Newspaper article Coffs Coast Advocate (Coffs Harbour, Australia)

Undervaluing What You Offer?

Newspaper article Coffs Coast Advocate (Coffs Harbour, Australia)

Undervaluing What You Offer?

Article excerpt

Byline: Deborah Jackson

UNDERVALUING what you offer could be costing you both clients and money.

Here's how to spot the tell-tale signs and start turning things around.

What is holding you back?

One way to get to the bottom of what's going on in your business is to ask yourself tough questions, like aWhat's stopping you from moving forward?a

Recently a client answered that question by admitting aSometimes, the little voice inside me asks, a[approximately]Who needs my services and programs anyway'?a

aThe information I offer is basic. People already know this stuff.a

This feeling is quite common among small-business operators, but in my experience, is rarely true.

Don't overestimate what everyone knows

Because you're immersed in your information all day long, sometimes for years on end, it's natu- ral to start taking what you know for granted.

If you're in this position, you're probably over-estimating what everybody else knows.

The more you do that, the more you tend to undervalue your own knowledge.

But what's common knowledge for you is actually a secret that many others would do anything and everything to discover.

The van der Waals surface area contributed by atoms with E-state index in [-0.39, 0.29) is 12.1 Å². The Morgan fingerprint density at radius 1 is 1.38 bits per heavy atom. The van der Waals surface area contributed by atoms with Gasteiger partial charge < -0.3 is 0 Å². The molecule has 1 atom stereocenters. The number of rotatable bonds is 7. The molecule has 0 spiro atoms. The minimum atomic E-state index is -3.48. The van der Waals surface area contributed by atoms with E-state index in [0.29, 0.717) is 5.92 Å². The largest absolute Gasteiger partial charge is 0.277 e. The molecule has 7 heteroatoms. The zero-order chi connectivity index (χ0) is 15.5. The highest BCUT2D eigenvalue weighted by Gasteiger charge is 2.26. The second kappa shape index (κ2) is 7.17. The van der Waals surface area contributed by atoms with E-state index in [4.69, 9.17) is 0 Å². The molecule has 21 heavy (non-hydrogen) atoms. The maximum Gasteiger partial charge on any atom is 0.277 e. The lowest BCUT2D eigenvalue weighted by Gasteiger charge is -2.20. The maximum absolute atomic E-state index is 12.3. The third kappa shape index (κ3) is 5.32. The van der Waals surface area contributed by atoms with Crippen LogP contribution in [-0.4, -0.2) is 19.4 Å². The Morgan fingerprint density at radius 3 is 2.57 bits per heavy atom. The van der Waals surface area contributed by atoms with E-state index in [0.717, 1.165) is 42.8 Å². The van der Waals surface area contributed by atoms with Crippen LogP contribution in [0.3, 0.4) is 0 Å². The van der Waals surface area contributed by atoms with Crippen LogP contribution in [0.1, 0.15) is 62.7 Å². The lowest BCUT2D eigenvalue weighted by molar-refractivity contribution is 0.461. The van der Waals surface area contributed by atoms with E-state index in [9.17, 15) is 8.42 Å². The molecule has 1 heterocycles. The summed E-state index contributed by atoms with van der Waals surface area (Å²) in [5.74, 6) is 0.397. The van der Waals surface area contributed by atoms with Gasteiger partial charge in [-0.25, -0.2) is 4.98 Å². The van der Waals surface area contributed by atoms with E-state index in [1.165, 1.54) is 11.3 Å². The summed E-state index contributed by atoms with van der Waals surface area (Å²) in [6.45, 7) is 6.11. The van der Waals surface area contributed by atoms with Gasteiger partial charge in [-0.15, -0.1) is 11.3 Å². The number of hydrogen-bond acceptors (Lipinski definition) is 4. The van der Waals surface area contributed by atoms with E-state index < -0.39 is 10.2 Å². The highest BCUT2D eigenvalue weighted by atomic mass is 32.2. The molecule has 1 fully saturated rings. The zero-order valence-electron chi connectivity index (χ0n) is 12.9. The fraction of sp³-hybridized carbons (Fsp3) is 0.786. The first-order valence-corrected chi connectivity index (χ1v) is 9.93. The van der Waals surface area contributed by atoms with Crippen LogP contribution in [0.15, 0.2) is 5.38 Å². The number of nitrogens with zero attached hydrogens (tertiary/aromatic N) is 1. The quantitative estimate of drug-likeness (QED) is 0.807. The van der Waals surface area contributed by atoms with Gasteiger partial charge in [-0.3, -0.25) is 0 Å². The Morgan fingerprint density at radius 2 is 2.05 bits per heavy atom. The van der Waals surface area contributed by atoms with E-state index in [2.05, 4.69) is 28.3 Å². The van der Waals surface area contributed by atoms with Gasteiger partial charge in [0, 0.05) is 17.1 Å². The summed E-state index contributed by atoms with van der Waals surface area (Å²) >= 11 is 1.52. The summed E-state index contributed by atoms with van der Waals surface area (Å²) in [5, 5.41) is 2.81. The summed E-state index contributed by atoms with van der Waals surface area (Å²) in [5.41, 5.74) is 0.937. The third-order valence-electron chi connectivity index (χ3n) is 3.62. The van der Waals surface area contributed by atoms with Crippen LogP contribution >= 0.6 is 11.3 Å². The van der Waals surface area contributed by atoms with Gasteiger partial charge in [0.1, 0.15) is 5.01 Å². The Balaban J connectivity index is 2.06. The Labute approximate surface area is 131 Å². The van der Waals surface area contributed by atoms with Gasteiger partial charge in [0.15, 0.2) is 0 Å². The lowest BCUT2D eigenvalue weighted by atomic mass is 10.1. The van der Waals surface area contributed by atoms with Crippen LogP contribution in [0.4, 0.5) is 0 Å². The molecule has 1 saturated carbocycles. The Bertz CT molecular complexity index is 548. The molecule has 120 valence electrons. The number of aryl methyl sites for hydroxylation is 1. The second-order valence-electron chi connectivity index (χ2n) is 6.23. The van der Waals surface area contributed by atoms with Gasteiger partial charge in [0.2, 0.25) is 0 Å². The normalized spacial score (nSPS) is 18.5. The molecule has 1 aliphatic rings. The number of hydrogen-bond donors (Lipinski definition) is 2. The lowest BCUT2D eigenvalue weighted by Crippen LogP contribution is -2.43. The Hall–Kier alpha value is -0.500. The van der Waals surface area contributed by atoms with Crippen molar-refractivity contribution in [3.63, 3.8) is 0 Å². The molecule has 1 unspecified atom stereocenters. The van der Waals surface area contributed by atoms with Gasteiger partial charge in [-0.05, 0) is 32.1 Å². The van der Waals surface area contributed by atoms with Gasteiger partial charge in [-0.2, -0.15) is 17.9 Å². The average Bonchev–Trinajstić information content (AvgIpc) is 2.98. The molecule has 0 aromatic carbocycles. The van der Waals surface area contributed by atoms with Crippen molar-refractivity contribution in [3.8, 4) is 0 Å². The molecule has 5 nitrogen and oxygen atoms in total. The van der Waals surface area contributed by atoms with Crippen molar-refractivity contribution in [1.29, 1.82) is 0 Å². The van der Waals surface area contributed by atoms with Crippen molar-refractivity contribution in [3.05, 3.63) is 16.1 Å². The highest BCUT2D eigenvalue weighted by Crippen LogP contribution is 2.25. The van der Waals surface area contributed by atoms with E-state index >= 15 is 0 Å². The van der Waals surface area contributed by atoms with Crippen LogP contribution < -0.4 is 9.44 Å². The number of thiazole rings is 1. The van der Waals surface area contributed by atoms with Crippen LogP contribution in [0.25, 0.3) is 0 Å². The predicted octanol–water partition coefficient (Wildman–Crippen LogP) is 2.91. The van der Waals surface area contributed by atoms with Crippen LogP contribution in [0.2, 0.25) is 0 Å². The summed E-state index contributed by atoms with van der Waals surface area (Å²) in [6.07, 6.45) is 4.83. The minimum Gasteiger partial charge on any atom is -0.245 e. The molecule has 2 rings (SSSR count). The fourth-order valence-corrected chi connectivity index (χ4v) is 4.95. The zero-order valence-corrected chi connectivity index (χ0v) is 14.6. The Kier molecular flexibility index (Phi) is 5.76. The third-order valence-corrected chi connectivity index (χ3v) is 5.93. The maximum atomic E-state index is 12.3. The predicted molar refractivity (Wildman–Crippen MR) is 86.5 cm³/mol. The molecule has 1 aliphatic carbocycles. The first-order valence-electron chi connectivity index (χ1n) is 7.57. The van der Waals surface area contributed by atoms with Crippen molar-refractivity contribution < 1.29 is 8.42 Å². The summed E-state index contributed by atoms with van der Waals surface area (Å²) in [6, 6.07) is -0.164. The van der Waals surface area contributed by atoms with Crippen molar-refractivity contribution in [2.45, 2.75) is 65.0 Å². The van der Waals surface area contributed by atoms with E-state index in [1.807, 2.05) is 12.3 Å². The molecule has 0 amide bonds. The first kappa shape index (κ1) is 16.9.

It becomes the answer to their most pressing problem.

It becomes the solution they've been praying for.

And that's when they call on you.

I've discovered that the more we teach things to our clients in simple terms, the happier they are, the more referrals we get and the more money we make.

It's not the elaborate teachings that people are looking for.

It's the practical and simple solutions.

Sometimes, your clients really do know some of what you know, but they need you and your advice anyway.

They may not have the discipline, accountability, resources or structure to implement the information on their own.

They might not have the systems in place, or they may simply prefer to spend their time on other things. …

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